Skip to main content

Implementing Evidence-Based Practices for Children Who Are Deaf-Blind: A TA Reference Guide

Providing Structure

Expand all
Overview

The suggestions below are general strategies that provide structure throughout the Initial Implementation Phase. Subsequent sections cover specific technical assistance and training strategies.

Assess implementation supports

Ensure that agreed-upon implementation supports (e.g., release time, equipment) are present and operational as specified in the TA plan.1

Strengthen your relationship with the team

Initial Implementation is a fragile, awkward phase when the team is trying new ways of interacting with a child and the difficulties associated with change provide strong motivation “for giving up and going back to comfortable routines (education as usual).”1 A strong, positive relationship with the TA provider can motivate team members to persevere.12

Advice from Colleagues

Trust between adults is just as important as trust between adults and children who are deaf-blind. Communication develops as the result of a personal connection.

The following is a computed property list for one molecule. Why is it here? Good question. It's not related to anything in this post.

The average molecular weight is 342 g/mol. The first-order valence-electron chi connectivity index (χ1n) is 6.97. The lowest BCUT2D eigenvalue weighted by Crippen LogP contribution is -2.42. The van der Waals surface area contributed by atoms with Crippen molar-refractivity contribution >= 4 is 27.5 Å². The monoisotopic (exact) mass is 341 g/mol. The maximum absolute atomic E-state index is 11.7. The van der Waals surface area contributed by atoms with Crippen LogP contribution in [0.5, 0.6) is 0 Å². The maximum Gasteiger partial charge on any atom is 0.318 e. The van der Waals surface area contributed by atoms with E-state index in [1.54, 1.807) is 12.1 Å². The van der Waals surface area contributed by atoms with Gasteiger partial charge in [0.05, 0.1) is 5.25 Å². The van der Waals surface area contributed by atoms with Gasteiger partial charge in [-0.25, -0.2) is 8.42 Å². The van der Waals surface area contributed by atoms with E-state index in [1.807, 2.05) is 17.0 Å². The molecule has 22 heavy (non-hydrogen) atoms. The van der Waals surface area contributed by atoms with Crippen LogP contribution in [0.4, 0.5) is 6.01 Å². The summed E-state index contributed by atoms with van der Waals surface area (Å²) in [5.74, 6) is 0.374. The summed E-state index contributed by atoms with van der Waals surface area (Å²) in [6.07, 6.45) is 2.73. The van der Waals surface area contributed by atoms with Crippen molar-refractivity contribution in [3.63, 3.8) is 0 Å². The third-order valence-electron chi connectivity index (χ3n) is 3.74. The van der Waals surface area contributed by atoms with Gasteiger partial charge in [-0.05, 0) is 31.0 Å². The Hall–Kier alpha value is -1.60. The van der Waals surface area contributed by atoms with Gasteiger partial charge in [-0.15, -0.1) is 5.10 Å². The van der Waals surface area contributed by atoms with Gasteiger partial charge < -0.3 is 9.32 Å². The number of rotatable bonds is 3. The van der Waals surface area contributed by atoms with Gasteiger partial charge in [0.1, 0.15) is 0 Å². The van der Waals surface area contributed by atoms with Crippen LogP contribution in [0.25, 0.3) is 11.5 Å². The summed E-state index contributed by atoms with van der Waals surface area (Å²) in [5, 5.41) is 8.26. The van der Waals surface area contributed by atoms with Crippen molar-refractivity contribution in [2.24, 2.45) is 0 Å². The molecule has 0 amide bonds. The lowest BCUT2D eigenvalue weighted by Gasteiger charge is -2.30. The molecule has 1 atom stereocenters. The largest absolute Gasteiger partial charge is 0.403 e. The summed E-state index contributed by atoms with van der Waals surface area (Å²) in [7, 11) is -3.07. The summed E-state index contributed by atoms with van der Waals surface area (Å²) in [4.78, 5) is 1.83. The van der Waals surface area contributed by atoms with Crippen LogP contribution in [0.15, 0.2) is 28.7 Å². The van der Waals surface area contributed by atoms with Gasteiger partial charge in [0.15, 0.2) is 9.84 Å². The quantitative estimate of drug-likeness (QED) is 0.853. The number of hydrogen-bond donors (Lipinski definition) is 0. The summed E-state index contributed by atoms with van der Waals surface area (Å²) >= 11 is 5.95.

No one is going to change their practice based on advice from somebody they don't trust or like.

Tools & Resources

Conduct evaluation as specified in the evaluation plan

Throughout the Initial Implementation Phase, it is important to periodically assess how things are going and make adjustments as needed. The SISEP motto for this stage is “Get started, then get better!”1

Evaluation during this phase helps you provide feedback to the team and determine if it’s necessary to modify your own TA. It is often informal and may include:

  • Team readiness (to see if things have changed since the Exploration Phase)
  • The fidelity and quality of your technical assistance31 (according to your own self-assessment or feedback from team members)
  • Change in knowledge, skills, beliefs, or attitudes of service providers/families
  • Fidelity of implementation by service providers/families1
  • Child outcomes1